Page 19 - Gates-AnnualReport-2019
P. 19

microscope and watched altered healthy cells move in to replace damaged cells, a process called homing. He asked if that method was closer to approval.
Bilousova responded, “We see cells going into the tissue, but it’s relatively few cells. So one ongoing issue is making the homing more efficient.” That will require complex production machinery to be set up in new Gates research laboratories in 2020. Researchers must avoid mistakes or rushing that can set back promising lines of investigation.
“If we don’t do it right, not only do we fail the patient, we fail the whole field,” she told the Attars.
Eileen and Chris understand all this, and accept it on one level, as supporters of science and research. On another level, where they are parents of a beautiful boy who loves Paw Patrol and wrestling his older brother, Leo, and the family jam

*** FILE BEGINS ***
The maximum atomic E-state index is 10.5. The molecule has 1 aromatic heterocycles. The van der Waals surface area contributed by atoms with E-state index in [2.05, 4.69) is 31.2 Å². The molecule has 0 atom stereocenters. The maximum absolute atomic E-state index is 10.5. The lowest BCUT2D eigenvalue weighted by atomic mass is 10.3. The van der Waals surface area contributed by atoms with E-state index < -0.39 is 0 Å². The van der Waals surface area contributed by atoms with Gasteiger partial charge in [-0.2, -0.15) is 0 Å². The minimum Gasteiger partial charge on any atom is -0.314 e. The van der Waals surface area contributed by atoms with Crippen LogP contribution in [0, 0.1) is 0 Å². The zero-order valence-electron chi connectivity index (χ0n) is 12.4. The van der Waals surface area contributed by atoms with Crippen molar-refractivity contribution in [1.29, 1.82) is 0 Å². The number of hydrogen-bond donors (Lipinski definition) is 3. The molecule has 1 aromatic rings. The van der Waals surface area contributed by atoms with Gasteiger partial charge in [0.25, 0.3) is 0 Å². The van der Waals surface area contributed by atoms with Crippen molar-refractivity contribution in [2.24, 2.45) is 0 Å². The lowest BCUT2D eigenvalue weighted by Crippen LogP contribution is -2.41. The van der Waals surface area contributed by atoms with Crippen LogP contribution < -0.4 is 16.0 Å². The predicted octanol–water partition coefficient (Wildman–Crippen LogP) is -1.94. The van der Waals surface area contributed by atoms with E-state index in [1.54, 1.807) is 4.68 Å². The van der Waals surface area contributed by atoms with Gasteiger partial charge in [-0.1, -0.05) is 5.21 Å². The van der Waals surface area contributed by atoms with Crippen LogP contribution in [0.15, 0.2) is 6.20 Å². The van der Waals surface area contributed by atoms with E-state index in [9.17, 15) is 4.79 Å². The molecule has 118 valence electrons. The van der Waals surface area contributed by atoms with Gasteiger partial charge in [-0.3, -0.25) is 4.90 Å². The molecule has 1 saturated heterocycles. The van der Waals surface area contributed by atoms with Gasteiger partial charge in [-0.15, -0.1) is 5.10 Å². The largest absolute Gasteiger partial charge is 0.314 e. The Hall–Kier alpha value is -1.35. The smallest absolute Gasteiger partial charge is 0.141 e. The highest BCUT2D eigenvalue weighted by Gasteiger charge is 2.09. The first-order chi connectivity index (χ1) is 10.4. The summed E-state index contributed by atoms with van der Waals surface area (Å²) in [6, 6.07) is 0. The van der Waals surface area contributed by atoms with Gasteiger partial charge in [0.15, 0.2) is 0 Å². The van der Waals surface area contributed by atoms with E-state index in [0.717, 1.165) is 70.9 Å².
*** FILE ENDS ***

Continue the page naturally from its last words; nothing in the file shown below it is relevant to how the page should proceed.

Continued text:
sessions that erupt when Brady has his music therapy in the living room, they would do anything to lessen his daily agonies.
Around the conference table, Eileen said, “So much of hope depends on how Brady is doing day to day. On good days when he’s doing well, this all makes sense. And on days when things are not going well or something new has happened, it’s ‘We needed this yesterday already.’ ”
Roop listens and nods. These are the sorts of tensions and contradictions that flow constantly around the Anschutz Medical Campus, between the research towers and the clinics. The families inform and motivate and inspire the professionals.
“I see a parent like you and I have to try not to oversell it,” Roop said. “But we are in fact very optimistic about so many things.”
 Brady talks with his doctors while Kristina Byrne, RN, offers encouragement; compression bandages helps soothe his abraded skin and prevent further damage.
  Gates Center for Regenerative Medicine 19

   17   18   19   20   21